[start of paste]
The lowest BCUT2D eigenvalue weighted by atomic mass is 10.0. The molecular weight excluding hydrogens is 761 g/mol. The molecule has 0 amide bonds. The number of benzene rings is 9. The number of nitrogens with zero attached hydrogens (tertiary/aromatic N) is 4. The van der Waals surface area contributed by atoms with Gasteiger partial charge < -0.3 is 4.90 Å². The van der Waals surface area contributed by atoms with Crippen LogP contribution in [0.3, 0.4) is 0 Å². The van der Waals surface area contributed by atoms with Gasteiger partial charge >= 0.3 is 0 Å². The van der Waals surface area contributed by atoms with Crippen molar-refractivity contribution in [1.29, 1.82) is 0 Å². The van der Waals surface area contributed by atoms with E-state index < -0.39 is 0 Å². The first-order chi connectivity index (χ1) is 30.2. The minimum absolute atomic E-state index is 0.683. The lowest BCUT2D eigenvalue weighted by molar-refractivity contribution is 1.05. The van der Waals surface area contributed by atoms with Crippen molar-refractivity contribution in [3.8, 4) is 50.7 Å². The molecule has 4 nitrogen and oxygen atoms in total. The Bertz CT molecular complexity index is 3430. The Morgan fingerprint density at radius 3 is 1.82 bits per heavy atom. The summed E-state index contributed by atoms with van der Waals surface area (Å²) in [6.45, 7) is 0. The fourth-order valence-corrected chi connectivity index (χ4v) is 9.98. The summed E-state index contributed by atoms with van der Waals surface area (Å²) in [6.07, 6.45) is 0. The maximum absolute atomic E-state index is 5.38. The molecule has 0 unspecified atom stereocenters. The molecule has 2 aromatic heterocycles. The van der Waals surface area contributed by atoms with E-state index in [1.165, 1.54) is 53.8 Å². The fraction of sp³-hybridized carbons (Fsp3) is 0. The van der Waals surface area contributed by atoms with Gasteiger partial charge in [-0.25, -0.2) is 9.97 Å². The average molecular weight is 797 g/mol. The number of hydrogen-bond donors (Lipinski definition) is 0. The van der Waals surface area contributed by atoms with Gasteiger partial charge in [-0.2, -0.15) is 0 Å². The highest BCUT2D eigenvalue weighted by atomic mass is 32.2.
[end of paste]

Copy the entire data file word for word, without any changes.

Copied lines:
The lowest BCUT2D eigenvalue weighted by atomic mass is 10.0. The molecular weight excluding hydrogens is 761 g/mol. The molecule has 0 amide bonds. The number of benzene rings is 9. The number of nitrogens with zero attached hydrogens (tertiary/aromatic N) is 4. The van der Waals surface area contributed by atoms with Gasteiger partial charge < -0.3 is 4.90 Å². The van der Waals surface area contributed by atoms with Crippen LogP contribution in [0.3, 0.4) is 0 Å². The van der Waals surface area contributed by atoms with Gasteiger partial charge >= 0.3 is 0 Å². The van der Waals surface area contributed by atoms with Crippen molar-refractivity contribution in [1.29, 1.82) is 0 Å². The van der Waals surface area contributed by atoms with E-state index < -0.39 is 0 Å². The first-order chi connectivity index (χ1) is 30.2. The minimum absolute atomic E-state index is 0.683. The lowest BCUT2D eigenvalue weighted by molar-refractivity contribution is 1.05. The van der Waals surface area contributed by atoms with Crippen molar-refractivity contribution in [3.8, 4) is 50.7 Å². The molecule has 4 nitrogen and oxygen atoms in total. The Bertz CT molecular complexity index is 3430. The Morgan fingerprint density at radius 3 is 1.82 bits per heavy atom. The summed E-state index contributed by atoms with van der Waals surface area (Å²) in [6.45, 7) is 0. The fourth-order valence-corrected chi connectivity index (χ4v) is 9.98. The summed E-state index contributed by atoms with van der Waals surface area (Å²) in [6.07, 6.45) is 0. The maximum absolute atomic E-state index is 5.38. The molecule has 0 unspecified atom stereocenters. The molecule has 2 aromatic heterocycles. The van der Waals surface area contributed by atoms with E-state index in [1.165, 1.54) is 53.8 Å². The fraction of sp³-hybridized carbons (Fsp3) is 0. The van der Waals surface area contributed by atoms with Gasteiger partial charge in [-0.25, -0.2) is 9.97 Å². The average molecular weight is 797 g/mol. The number of hydrogen-bond donors (Lipinski definition) is 0. The van der Waals surface area contributed by atoms with Gasteiger partial charge in [-0.2, -0.15) is 0 Å². The highest BCUT2D eigenvalue weighted by atomic mass is 32.2.